Having a conversation with the non-Jewish spouse
by Rabbi Brian I. Michaelson
It was Yom Kippur morning. I had just sat down after doing the blessing of the non-Jewish spouse and introducing the Haftarah portion. As I sat, I kept thinking about the fact that we have done the blessing of the non-Jewish spouse for a number of years and I know that it was appreciated, but what else were we doing for them? It was then that the idea came to me that I should set up some kind of meeting with the non-Jewish spouses who are part of the congregation. This was the moment when “Three Evenings with the Rabbi” was born.
I decided to invite thirty of the non-Jewish spouses for three evenings of dialogue and discussion. Probably the most controversial decision was to invite only them and not their Jewish spouses with them. I wanted to create a safe place where people could talk and ask questions about Judaism and the way it is practiced (or not practiced) by their spouse and family. I did not want anyone to feel inhibited about asking questions or sharing anything they were struggling with the group. I worried that the presence of the Jewish partners might cause fear or intimidate this open dialogue. As it turned out, I was right.
In the end, about twenty of the spouses joined me for, at least, two of the three evening sessions that I held. The program was very open ended starting with some sort of opening reflection and question for the group and then the opportunity to talk and share ideas and frustrations with which they were dealing.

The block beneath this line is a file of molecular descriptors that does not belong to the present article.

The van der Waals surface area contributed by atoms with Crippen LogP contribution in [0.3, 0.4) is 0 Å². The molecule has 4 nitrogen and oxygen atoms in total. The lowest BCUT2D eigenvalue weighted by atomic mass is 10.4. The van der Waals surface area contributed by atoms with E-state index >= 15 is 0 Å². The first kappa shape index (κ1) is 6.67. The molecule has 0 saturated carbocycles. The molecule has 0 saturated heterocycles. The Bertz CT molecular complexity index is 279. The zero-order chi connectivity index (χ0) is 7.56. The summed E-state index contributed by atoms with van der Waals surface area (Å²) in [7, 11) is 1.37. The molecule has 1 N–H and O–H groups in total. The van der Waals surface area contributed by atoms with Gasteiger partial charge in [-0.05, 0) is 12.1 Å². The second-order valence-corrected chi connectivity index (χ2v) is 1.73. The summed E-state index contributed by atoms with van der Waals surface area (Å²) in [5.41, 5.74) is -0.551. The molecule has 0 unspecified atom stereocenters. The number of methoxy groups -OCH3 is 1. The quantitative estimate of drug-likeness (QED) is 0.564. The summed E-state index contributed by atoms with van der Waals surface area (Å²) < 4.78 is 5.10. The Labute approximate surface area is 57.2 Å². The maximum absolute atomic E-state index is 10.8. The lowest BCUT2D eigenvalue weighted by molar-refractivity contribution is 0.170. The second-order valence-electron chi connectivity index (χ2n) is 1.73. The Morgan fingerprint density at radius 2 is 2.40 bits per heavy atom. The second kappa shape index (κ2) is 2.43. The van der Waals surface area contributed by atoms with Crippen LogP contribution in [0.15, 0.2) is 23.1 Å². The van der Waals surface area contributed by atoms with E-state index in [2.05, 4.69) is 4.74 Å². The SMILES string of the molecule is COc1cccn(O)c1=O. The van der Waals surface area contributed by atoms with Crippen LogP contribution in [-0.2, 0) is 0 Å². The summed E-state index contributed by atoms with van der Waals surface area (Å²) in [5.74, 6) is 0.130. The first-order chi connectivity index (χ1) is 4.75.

What happened after the three sessions was even more interesting. Some of the families started getting together and I noticed that the families who had been invited started to attend services more regularly and as a complete family. They were calling or contacting me to follow up on things we discussed in class and to let me know what was going on in their lives. Without intending it, for many of them, I had become their “rabbi,” because we now had a relationship and a better understanding of each other. They began to feel that this congregation could be their home as much as it was for the rest of their family. I have since repeated the program, and I am getting ready to do it for a third time, with similar results.
I was amazed that such a small act could transform someone’s perception. It reminded me that everything we do matters.
Rabbi Brian I. Michaelson is the rabbi of Reform Congregation Oheb Shalom in Reading, PA. Reform Congregation Oheb Shalom won a Belin Award for “Three Evenings with a Rabbi”.